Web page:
Associate Professor of Law and Director of the Immigrant Rights Clinic
(on leave 2015-2016 academic year)
Professor Gupta received her B.A. with high honors in psychology and women’s studies from the University of Michigan—Ann Arbor and her J.D. from Yale Law School, where she was an Equal Justice America Fellow, Director of the Temporary Restraining Order Project Domestic Violence Clinic, Director of the Rebellious Lawyering Conference, and an editorial board member of the Yale Journal of Law and Feminism. She also worked at the ACLU Immigrant Rights Project and the National Coalition Against Domestic Violence. Professor Gupta clerked for the Honorable Chester J. Straub of the United States Court of Appeals for the Second Circuit and the Honorable Charles P. Sifton of the United States District Court for the Eastern District of New York.
Prior to joining the Rutgers faculty, Professor Gupta served as Assistant Professor of Law and Director of the Immigrant Rights Clinic at the University of Baltimore School of Law, where she supervised students representing immigrants seeking various forms of relief before the Department of Homeland Security, the immigration courts, the Board of Immigration Appeals, and the federal courts of appeals. She also served as a Clinical Teaching Fellow in the Center for Applied Legal Studies at Georgetown Law, where she supervised students representing asylum seekers. She began her law teaching career as a Clinical Fellow at the Center for Social Justice at Seton Hall University School of Law, where she supervised students and represented clients in cases involving asylum, human trafficking, domestic violence, immigrant labor rights, and criminal immigration issues. She also authored an amicus brief to the United States Supreme Court and traveled to Haiti as part of the Haiti Rule of Law Project. Professor Gupta’s scholarship focuses on immigration and refugee law, with a particular focus on gender-based claims for relief.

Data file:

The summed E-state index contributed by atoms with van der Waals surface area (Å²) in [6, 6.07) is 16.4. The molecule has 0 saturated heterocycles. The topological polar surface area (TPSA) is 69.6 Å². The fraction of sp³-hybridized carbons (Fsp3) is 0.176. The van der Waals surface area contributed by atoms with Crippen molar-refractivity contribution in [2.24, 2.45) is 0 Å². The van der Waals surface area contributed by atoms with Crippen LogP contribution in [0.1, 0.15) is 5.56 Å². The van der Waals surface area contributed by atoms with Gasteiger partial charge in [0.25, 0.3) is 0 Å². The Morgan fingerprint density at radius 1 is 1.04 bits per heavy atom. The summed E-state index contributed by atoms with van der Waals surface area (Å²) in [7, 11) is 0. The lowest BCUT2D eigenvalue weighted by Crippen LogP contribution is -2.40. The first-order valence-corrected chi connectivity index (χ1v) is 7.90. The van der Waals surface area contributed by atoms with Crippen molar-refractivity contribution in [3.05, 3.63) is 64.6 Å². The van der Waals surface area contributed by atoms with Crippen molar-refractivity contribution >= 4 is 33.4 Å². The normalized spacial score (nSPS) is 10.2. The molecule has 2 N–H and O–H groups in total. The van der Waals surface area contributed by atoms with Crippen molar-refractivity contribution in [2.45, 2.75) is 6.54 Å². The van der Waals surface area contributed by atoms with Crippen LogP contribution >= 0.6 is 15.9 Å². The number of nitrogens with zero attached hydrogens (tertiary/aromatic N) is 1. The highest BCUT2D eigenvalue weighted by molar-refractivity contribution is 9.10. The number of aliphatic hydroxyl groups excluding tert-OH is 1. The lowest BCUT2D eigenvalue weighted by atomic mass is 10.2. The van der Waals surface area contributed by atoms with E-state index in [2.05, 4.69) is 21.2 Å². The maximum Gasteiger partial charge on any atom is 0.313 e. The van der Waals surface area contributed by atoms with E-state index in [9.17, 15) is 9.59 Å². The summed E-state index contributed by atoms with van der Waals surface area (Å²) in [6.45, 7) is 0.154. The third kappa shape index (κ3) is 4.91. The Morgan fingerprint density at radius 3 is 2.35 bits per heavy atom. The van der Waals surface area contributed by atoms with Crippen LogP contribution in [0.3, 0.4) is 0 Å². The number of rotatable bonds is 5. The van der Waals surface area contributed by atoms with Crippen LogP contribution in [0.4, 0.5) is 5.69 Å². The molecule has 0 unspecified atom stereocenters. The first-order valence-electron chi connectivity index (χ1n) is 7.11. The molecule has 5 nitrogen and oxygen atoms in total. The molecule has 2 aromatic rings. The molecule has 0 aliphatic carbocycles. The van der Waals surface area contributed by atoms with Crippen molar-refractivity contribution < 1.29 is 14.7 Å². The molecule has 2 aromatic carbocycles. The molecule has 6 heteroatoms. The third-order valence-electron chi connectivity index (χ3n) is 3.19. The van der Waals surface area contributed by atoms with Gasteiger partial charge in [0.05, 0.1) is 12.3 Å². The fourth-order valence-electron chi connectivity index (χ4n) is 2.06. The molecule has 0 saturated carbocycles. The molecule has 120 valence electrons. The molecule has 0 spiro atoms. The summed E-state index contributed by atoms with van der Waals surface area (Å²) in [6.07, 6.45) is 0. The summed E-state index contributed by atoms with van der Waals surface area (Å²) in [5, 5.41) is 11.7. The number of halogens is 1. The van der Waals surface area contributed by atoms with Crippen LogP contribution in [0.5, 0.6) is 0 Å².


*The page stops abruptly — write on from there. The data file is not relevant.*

Ethical Problems in the Practice of Law: Model Rules, State Variations, and Practice Questions (Wolters Kluwer 2015-2016) (with Lisa G. Lerman and Philip G. Schrag)
“Nexus Redux,” 90 Ind. L.J. 465 (2015) (lead article)
“The New Nexus,” 85 Colo. L.Rev. 377 (2014)
“Detrimental Reliance on Detrimental Reliance: The Courts’ Conflicting Standards for the Retroactive Application of New Immigration Laws to Past Acts” (PDF), Rutgers L. Rev. Commentaries (2011)
“Doctrinal Mutilation: The Board of Immigration Appeals’ Flawed Analysis of the ‘Continuing Persecution’ Doctrine in Claims Based on Past Female Genital Mutilation,” 23 Geo. Immigr. L.J. 39 (2008)
“Abuse of (Plenary) Power? Judicial Deference and the Post-9/11 War on Immigrants,” in Awakening from the Dream: Civil Rights Under Siege and the New Struggle for Equal Justice (with Lori A. Nessel) (Denise C. Morgan, Rachel D. Godsil, and Joy Moses, eds.) (Carolina Academic Press, 2006)